At this stage, people with dementia typically:

  • Need 24/7 help with daily activities and personal care
  • Have increasing difficulty communicating
  • Lose awareness of recent experiences and their surroundings
  • Gradually and progressively lose physical abilities, including the ability to walk, sit, and swallow
  • Become more likely to develop infections, especially pneumonia


A person with dementia doesn’t always fit into one stage

Dementia affects each person differently and changes different parts of the brain at different times. Researchers and doctors still don’t know enough about how these diseases work to predict exactly what will happen.

Someone in the middle stages of dementia could suddenly have a great moment, hour, or day and seem like they’re back to their pre-dementia abilities. They could be sharp for a little while and later, go back to having obvious cognitive impairment.

When this happens, some caregivers may feel like their older adult is faking their symptoms or not trying hard enough. It’s important to know that this isn’t true, it’s truly the dementia that’s causing their declining abilities as well as those strange moments of clarity. They’re not doing it on purpose.


Knowing the stages of dementia helps you plan

Even if the stages aren’t exact and symptoms can be unpredictable, being able to plan ahead is essential.

The truth is that Alzheimer’s and dementia care is expensive and time-consuming. Being financially prepared for increasing care needs is a necessity.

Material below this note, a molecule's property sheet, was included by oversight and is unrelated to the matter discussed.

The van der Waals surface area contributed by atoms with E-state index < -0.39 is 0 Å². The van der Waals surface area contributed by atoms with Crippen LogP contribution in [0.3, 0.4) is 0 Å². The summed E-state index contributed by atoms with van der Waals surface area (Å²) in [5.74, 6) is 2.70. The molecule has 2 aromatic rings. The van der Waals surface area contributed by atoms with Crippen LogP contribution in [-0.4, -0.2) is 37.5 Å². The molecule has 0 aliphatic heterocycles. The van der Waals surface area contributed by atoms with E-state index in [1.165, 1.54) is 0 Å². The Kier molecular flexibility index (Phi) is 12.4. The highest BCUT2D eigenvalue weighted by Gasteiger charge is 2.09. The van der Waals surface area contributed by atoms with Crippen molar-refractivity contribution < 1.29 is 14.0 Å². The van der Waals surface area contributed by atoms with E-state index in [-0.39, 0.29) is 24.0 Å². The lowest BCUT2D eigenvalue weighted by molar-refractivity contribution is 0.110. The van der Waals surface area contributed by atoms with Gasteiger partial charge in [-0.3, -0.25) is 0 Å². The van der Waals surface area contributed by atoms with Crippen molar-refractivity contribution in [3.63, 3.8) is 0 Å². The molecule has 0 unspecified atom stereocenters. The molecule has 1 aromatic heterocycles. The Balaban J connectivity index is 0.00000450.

On an emotional level, knowing what type of symptoms to expect helps you find ways to cope with challenging behaviors. It also gives you a chance to mentally prepare yourself for the inevitable changes in your older adult.


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By DailyCaring Editorial Team
Image: Bowman Dental


  • Reply August 1, 2019


    A very different Alzeheimers scenario where they were telling people his $100k cash, alleging he wins $10,00 to $20,000 from the lottery every year for over 20 year money from the lottery was stolen, however there was no lottery winnings. Because he was old they believed him we were unlawfully arrested. Fighting this dumb case in court, how can you be arrested for something that NEVER existed so a theft never happened
    Upset and said , never helping anyone again.

    • Reply August 3, 2019


      So sorry this happened 🙁 Hopefully the authorities will soon realize that he has Alzheimer’s.

  • Reply February 21, 2019


    My grandmother is 81 yrs old and is in the last stage of dimensia.. she’s has been battling this since 2014 and just gradually progressed and got worse. She does walk anymore she’s in bed all the time now and recently she’s been refusing to eat and is losing lots of weight and I can’t understand anything she says anymore. It’s soo heart breaking because that’s my mom she raised me. It’s hard to look at her and see all the memories and love we have and for her not to know me or anything that Wad there. From my age 23 to now 28 this is by far the hardest thing I’ve ever had to deal with especially when her kids are not there and I’m doing this on my own! I feel like I’m stuck in a room and can’t get out! I just want her with me and for her to tell me she loves me and it will be okay. I don’t know what to do